Olga G: Because of these sentiments, I was not sure if I wanted to go here, but I know the language and people, and it’s easier for me to adapt with two children here. In Sofia, we were sheltered by our friends, a Bulgarian family. We have been living in their house for almost nine months from the beginning of the war to this day. During this time, we have become one big friendly family. I am very grateful to them. They had plans to refurbish the room where we live for their elder child. They put them aside for our family. When we moved in, the whole room was covered in stickers, marking where the furniture should be after the refurbishment. Their kids get along really well with my kids. We are so happy to live in such a family.

 

Olga V: How did you adapt here? How do children cope with the move?

 

Olga G: My daughters are 13 and 14 years old. I sent them to a Bulgarian school. It was very important for me that my children studied normally, at school among the kids of their age.

 

Olga V: Is there a language barrier?

 

Olga G: Of course, there is. But my girls studied Bulgarian intensively in the summer before going to school. And living in a Bulgarian family also had a very good effect on them. So, it’s faster to learn a language when you need to constantly communicate in everyday life. I was very worried at the very beginning. Because it is not easy to pull teenagers out of their usual lives and find an alternative for them in another country, where everything is alien. Obviously, in a head of a Ukrainian child, there is an idea that all this is temporary. We'll stay here for a while and then we'll go home. The hardest thing in their lives is endless waiting. They are waiting for me to come into the room one day and say, "It's all over! Get ready! We're going home!” But I know: the war won't end tomorrow and there's no point in sitting and waiting for something. It was necessary to quickly adapt to the new reality in a new country. I sent them to school and went to work. Because we can't survive here on my savings. Money is running out.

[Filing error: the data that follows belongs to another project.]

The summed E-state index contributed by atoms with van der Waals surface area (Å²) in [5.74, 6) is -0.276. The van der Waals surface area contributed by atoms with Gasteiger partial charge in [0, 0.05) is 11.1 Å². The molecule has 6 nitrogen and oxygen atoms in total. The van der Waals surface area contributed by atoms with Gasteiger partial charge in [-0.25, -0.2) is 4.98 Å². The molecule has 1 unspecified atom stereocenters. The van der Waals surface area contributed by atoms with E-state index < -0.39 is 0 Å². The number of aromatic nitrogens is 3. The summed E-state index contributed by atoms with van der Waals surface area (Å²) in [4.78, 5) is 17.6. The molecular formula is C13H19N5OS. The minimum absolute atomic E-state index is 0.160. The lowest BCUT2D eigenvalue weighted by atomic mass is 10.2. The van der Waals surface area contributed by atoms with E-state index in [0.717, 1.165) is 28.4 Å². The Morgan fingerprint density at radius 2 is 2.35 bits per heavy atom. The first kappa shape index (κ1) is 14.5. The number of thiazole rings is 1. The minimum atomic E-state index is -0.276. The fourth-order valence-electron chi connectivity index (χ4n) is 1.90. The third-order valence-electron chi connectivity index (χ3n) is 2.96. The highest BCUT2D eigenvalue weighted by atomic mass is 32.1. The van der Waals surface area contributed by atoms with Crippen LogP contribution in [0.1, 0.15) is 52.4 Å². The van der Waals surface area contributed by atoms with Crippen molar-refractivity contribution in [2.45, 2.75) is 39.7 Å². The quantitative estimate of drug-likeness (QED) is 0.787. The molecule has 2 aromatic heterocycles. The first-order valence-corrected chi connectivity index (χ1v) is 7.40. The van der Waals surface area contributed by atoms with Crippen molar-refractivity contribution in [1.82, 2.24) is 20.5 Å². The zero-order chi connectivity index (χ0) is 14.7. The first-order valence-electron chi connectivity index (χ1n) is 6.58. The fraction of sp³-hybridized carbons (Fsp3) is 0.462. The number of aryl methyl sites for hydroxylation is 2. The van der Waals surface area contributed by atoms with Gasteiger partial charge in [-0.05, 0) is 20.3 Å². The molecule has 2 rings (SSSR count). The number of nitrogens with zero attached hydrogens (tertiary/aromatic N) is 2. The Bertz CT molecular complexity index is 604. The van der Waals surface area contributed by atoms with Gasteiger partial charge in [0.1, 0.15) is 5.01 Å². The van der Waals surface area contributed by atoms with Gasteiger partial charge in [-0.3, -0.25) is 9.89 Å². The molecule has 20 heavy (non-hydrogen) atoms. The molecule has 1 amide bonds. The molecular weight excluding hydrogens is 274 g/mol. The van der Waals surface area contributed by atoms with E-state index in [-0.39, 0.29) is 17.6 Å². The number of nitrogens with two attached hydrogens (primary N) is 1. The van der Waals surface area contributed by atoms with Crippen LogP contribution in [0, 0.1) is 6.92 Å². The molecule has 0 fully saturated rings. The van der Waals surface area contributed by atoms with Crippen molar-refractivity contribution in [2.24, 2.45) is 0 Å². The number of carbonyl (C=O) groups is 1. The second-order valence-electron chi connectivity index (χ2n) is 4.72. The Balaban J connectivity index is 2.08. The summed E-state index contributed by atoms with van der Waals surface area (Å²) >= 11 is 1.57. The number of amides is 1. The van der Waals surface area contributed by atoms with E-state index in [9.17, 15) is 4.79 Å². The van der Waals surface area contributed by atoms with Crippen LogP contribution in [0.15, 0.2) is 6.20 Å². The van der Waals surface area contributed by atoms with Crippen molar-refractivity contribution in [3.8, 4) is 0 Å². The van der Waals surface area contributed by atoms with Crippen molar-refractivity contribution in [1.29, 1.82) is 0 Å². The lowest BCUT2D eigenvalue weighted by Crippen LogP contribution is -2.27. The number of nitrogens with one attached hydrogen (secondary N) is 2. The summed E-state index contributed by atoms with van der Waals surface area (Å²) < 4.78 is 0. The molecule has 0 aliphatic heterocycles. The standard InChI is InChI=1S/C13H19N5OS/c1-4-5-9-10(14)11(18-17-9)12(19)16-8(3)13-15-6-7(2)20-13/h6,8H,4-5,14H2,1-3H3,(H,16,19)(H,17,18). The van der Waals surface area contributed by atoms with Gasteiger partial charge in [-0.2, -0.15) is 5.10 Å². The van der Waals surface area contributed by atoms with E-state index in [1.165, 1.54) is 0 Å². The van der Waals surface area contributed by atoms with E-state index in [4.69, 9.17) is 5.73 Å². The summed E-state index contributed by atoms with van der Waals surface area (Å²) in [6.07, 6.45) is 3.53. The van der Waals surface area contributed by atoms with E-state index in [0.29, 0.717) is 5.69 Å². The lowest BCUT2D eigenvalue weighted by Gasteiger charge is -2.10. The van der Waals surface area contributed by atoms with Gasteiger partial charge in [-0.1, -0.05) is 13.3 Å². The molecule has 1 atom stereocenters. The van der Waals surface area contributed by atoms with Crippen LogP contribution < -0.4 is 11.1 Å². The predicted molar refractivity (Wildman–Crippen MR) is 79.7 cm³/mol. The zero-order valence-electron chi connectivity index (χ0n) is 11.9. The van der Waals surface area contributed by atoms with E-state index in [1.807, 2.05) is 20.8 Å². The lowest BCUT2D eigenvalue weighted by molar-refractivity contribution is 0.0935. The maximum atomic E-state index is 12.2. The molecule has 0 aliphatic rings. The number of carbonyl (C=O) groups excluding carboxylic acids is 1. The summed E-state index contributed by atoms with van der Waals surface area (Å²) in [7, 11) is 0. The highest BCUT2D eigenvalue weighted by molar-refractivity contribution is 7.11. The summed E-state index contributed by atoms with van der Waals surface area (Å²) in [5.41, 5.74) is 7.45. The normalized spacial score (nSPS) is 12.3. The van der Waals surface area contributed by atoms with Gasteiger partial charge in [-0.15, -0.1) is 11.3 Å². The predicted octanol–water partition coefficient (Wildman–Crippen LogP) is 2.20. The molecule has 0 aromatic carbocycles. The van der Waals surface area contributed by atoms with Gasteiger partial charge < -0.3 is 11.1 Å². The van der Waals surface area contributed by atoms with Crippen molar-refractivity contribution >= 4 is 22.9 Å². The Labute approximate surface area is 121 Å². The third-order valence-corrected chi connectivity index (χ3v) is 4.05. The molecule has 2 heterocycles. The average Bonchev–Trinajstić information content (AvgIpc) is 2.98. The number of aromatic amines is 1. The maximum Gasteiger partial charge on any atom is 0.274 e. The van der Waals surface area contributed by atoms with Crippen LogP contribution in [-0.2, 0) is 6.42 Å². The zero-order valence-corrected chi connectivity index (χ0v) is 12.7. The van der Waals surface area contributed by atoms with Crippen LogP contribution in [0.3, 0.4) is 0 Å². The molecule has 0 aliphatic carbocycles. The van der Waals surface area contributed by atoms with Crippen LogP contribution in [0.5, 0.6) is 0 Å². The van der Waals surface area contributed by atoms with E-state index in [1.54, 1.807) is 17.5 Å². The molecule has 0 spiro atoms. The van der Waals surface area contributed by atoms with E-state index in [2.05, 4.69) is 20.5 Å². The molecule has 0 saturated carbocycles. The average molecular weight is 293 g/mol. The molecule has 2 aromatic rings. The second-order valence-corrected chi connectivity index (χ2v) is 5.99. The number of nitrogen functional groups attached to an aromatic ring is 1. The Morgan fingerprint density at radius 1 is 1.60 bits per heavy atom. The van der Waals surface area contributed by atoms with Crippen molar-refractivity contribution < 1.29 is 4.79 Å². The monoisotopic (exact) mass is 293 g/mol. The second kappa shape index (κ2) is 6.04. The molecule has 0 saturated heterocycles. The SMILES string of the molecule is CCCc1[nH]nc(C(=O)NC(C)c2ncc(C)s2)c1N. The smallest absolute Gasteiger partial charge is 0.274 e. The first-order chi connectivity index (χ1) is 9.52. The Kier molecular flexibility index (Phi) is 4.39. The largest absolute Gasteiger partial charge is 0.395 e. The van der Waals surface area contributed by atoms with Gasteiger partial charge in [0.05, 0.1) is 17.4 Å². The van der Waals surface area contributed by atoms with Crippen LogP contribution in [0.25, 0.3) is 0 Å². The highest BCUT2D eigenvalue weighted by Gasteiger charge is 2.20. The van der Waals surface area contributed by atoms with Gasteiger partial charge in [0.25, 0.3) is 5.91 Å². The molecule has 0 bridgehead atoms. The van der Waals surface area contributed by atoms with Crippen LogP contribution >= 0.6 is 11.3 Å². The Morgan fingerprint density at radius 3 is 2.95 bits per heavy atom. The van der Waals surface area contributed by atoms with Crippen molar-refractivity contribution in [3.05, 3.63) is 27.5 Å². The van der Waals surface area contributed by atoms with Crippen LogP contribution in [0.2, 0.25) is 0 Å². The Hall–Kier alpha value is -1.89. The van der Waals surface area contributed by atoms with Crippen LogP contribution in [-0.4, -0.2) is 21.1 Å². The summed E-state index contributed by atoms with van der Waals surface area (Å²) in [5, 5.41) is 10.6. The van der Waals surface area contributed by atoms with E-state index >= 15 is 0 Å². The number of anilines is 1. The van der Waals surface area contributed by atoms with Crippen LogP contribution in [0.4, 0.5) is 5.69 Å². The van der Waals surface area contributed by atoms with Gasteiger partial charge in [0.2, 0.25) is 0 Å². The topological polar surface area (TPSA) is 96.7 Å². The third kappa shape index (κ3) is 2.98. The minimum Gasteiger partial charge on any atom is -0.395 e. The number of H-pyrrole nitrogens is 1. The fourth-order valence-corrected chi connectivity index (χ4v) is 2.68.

Olga V: Where did you find the job?

 

Olga G: In a beauty parlor. I started to offer my services of sugaring, it’s a method of removing hair from the body. The owner of the parlor is a very nice and sympathetic person who helped me get settled in a new place. I’m really grateful to her!

 

Olga V: Below I will leave a link to the parlor, so people could sign in for your services. You need new clients, right?

 

Olga G: Yes, sure! Thank you very much!

 

Olga V: Do you miss your husband? 

Olga G: It's not only missing him but constantly worrying about his life. He put himself in danger every day. I live in constant fear. It's very difficult to deal with this. But what I can do? He is a brave man who went to defend his homeland. How can you tell him “No, I won't let you go"? it’s his choice. He is an adult and mature person. If he hadn’t done it, how would he have felt afterward? This calms me down. I understand that it is his duty. He protects his country, his family, his woman, and his children. And I'm proud of him.

 

Olga V: What do you want to add at the end? What would you like to say to the people who will be reading this?

 

Olga G: We have to stimulate positivity. Live for the future. Live for what will happen after the war. Work, take care of your children, and do everything for the future. I advise everyone who is like me now, in immigration, I advise you not to wait for the end of the war, not to put your life on pause, and not to be in constant stress and hoping to return to how it was before. It won't be like before anymore. We have experienced a lot of hardships still and are experiencing them now. We need to understand that have to build the future right now. For our country and for our children!